GoodBarber AppMachine Shoutem Bizness Apps
Immediate Y Y Y Y
Geolocation Y Y N Y
Automated Y N Y Y
Geofencing Y (limit of 3) N N Y (unlimited)

 

What kinds of targeting are possible?

 

  • Operating system – With some app makers it’s possible to target users by which type of operating system they use, so usually either Android or iOS. This could be useful if you want to send an app store review reminder, with separate store links to each OS.
  • Location-based – This is basically geotargeted notifications, mentioned above.
  • User characteristics and groups – Some app makers allow you to target down to things such as how many times an app has been opened, or even a user’s language. The app publisher can also define user groups based upon these categories to make sending out future targeted messages even easier.
  • Subscriptions – This is what automated push messages, mentioned above, are based upon. You first define your subscription groups, such as ‘Sports’ or ‘Music’ for example, then users add themselves to the ones they’re most interested in and will receive notifications every time a new article is posted.
GoodBarber AppMachine Shoutem Bizness Apps
Operating System Y Y Y Y
Location Y Y N (coming soon) Y
User Groups Y Y Y Y
Subscriptions Y (a.k.a. scheduled) N Y Y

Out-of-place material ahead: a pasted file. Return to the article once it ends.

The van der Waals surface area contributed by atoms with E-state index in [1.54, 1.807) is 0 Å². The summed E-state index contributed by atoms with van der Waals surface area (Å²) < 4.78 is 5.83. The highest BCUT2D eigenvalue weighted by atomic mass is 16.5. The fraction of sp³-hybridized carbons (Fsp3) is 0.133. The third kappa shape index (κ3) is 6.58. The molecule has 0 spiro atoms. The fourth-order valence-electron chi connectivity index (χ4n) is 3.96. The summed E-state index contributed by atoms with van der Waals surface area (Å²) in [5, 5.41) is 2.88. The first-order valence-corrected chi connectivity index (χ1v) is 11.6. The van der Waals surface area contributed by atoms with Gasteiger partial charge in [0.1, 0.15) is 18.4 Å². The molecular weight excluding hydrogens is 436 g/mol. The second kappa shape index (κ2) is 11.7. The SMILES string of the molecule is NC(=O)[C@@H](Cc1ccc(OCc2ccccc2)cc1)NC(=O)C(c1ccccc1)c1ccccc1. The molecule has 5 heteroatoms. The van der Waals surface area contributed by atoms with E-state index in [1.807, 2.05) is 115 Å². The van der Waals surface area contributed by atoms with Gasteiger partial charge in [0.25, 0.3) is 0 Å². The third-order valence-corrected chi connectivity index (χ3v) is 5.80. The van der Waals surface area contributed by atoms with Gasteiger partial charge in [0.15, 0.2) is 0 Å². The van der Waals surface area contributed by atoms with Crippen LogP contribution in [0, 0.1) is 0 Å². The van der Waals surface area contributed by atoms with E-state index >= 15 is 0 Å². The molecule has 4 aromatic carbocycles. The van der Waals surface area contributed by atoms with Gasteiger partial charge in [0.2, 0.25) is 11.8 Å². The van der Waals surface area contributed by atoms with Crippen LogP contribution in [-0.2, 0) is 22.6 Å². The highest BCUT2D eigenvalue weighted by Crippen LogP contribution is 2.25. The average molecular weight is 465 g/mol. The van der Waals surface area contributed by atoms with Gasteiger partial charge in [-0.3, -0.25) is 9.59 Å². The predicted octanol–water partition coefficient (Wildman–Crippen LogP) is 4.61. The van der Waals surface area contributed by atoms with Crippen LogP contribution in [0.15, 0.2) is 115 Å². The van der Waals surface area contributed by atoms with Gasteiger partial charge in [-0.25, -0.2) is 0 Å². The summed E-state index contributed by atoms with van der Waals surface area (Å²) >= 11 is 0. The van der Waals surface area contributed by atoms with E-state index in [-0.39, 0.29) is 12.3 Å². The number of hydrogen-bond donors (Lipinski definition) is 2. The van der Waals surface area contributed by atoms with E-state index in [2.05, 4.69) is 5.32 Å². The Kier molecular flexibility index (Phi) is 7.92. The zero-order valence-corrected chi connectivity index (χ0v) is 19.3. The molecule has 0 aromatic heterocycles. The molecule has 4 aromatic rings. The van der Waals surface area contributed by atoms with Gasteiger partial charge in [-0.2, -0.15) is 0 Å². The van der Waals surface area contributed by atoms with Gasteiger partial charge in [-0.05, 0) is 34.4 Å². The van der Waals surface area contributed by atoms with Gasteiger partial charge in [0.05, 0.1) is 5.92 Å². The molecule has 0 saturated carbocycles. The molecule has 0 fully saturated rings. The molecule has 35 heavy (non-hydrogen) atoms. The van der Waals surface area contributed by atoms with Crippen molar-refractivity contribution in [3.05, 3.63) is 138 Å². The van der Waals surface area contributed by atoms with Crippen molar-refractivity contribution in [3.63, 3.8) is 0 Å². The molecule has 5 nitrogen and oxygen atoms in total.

As you can see, no two app makers are the same and it really depends on what kind of notifications you need for your app. In terms of options, GoodBarber and Bizness Apps seem to be ahead of the pack, with Shoutem and AppMachine just behind them. They also boast extra features such as GoodBarber’s automatic rating popup, or Bizness Apps rich notifications, which allow you send images along with message content.

But notifications alone do not make an app maker, and so I suggest you try out the ones that interest you first to see how you like the experience as a whole. You can find an overview of all our reviews here, as well as links to their free trials.

Remember, push notifications are not entirely useful in, and of, themselves. You need to tailor your messages so that your users get the best, most relevant, experience…or you’ll end up in that dark corner of the universe where all my auntie’s ‘dog dressed as santa’ notifications go.

 

What kind of experiences have you had with push notifications? Let us know in the comments below. Also feel free to ask us any questions you might have!